When sonship is brought in, immanently we are all sons of God but economically our sonship is to our spiritual fathers. Our spiritual father is in no way a replacement for God, but is there functionally to manifest the Father in loving, disciplining and speaking over our lives. Pastor Christian’s explanation of Matthew 23:8 where Jesus tells us not to call anyone father or teacher was spot on. Contextually, this verse was addressing Pharisees who were abusing their role/authority for their own gain and were in no way acting out of love. The verse therefore cannot be used as a blanketing statement. It is important that leaders are not just their role/title, but have the substance of being a leader, which comes from a heart of servanthood.

  8. David Albano says:

    Immanent and economic trinity are two ways that are used to describe the triune God. The immanent trinity describes he eternal being/nature out side the limiting time and space. Economic trinity discusses the god head and its distinct role in gods economy of gods salvation in man kind. How god interacts with man kind. Jesus is dependant on God but it doesn’t mean he is lesser but this subordination is one of function, in the economic trinity. Need both the Immanent and the economic trinity as the scripture teaches. They are equal in being but subordinate in role. Matthew 3:16-17 is a great example for the immanent trinity. 2 Corinthians 13:12-13 is an example of the economic trinity because Paul refers to all 3 and what they do.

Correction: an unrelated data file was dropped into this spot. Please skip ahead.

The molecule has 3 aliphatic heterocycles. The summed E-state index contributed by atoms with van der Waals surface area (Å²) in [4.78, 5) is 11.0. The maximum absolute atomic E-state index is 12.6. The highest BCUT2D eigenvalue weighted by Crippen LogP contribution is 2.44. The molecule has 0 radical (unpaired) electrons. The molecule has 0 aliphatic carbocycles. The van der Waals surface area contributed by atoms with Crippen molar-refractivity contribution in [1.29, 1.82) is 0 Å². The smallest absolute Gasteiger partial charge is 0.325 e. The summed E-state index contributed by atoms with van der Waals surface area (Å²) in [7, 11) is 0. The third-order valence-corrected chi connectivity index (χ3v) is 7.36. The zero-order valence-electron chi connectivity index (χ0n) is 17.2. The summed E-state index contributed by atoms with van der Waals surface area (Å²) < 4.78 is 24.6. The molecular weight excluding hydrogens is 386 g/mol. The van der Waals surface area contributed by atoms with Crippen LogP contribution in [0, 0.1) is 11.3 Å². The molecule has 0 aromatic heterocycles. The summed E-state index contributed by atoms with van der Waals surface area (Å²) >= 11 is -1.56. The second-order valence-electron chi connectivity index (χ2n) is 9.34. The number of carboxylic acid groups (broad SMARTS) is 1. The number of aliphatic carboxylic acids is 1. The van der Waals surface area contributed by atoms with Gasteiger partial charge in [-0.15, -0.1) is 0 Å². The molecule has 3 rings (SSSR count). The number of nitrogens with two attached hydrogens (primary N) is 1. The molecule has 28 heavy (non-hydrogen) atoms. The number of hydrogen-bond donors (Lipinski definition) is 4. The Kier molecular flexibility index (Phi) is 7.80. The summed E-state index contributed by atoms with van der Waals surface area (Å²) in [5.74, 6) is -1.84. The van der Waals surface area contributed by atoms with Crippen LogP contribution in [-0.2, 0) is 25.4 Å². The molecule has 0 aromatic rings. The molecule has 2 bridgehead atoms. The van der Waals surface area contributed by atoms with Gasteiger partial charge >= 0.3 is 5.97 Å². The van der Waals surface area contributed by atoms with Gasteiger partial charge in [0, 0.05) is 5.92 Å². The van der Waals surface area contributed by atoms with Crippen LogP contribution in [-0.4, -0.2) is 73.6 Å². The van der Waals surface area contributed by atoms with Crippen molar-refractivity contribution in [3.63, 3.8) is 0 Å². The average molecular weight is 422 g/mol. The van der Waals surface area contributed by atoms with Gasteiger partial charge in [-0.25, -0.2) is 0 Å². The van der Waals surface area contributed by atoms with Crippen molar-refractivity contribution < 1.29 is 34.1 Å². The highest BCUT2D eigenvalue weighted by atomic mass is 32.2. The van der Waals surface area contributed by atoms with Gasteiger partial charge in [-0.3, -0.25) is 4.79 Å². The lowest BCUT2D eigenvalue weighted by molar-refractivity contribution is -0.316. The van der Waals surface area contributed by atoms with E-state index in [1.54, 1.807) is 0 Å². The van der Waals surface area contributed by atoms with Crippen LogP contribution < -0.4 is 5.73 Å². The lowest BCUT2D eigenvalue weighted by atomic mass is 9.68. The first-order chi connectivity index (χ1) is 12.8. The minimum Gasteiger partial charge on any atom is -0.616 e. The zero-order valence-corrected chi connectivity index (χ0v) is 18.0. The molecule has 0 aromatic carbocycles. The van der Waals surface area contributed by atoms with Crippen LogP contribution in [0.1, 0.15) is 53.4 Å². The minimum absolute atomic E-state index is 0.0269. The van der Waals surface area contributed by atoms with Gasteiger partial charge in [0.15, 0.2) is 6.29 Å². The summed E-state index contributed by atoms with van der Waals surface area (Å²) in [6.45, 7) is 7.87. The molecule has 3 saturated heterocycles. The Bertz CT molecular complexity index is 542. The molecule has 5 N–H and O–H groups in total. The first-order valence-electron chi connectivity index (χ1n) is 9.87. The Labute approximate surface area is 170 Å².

I really liked the point of how voting/democracy is not a good option for church leadership and decisions. There needs to be order and function. I personally have heard this exact same thing from my father who is a pastor. He told me last week that voting is not the way they make decisions in church because it’s not biblical.
    Picking and choosing what you want from church is very easy to do and that is something I’d like to stay away from. I want a Pastor and a leader. I need it and this message nails it.

  9. Valerie Ng Hui Sze says: